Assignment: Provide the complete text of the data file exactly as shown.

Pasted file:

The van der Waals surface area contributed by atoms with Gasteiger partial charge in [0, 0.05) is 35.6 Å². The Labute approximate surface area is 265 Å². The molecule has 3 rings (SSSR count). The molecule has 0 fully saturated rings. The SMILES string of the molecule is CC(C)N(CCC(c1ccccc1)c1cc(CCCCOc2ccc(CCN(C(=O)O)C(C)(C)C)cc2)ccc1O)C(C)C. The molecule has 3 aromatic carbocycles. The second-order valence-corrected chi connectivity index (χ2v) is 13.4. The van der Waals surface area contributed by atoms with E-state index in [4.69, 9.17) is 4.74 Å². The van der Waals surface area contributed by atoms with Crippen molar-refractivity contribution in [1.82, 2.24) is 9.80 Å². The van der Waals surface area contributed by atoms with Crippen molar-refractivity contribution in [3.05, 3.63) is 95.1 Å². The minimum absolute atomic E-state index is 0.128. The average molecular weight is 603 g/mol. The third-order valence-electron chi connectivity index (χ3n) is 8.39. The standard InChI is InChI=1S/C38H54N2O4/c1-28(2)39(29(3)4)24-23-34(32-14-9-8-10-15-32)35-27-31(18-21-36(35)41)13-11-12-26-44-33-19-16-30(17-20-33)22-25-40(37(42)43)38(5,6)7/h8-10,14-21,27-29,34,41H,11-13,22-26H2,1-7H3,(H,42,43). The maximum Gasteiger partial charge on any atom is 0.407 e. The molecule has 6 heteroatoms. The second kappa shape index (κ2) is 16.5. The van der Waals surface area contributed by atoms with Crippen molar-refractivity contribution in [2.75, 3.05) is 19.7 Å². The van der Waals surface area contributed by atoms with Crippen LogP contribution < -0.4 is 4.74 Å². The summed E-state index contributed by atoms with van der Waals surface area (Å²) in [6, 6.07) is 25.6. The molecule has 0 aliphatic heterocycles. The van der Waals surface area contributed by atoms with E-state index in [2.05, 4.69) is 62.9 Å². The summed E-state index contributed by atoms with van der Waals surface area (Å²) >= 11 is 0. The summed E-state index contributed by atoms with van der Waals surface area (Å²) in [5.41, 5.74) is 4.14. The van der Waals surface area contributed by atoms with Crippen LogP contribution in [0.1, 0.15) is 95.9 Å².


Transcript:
The van der Waals surface area contributed by atoms with Gasteiger partial charge in [0, 0.05) is 35.6 Å². The Labute approximate surface area is 265 Å². The molecule has 3 rings (SSSR count). The molecule has 0 fully saturated rings. The SMILES string of the molecule is CC(C)N(CCC(c1ccccc1)c1cc(CCCCOc2ccc(CCN(C(=O)O)C(C)(C)C)cc2)ccc1O)C(C)C. The molecule has 3 aromatic carbocycles. The second-order valence-corrected chi connectivity index (χ2v) is 13.4. The van der Waals surface area contributed by atoms with E-state index in [4.69, 9.17) is 4.74 Å². The van der Waals surface area contributed by atoms with Crippen molar-refractivity contribution in [1.82, 2.24) is 9.80 Å². The van der Waals surface area contributed by atoms with Crippen molar-refractivity contribution in [3.05, 3.63) is 95.1 Å². The minimum absolute atomic E-state index is 0.128. The average molecular weight is 603 g/mol. The third-order valence-electron chi connectivity index (χ3n) is 8.39. The standard InChI is InChI=1S/C38H54N2O4/c1-28(2)39(29(3)4)24-23-34(32-14-9-8-10-15-32)35-27-31(18-21-36(35)41)13-11-12-26-44-33-19-16-30(17-20-33)22-25-40(37(42)43)38(5,6)7/h8-10,14-21,27-29,34,41H,11-13,22-26H2,1-7H3,(H,42,43). The maximum Gasteiger partial charge on any atom is 0.407 e. The molecule has 6 heteroatoms. The second kappa shape index (κ2) is 16.5. The van der Waals surface area contributed by atoms with Crippen molar-refractivity contribution in [2.75, 3.05) is 19.7 Å². The van der Waals surface area contributed by atoms with Crippen LogP contribution < -0.4 is 4.74 Å². The summed E-state index contributed by atoms with van der Waals surface area (Å²) in [6, 6.07) is 25.6. The molecule has 0 aliphatic heterocycles. The van der Waals surface area contributed by atoms with E-state index in [2.05, 4.69) is 62.9 Å². The summed E-state index contributed by atoms with van der Waals surface area (Å²) >= 11 is 0. The summed E-state index contributed by atoms with van der Waals surface area (Å²) in [5.41, 5.74) is 4.14. The van der Waals surface area contributed by atoms with Crippen LogP contribution in [0.1, 0.15) is 95.9 Å².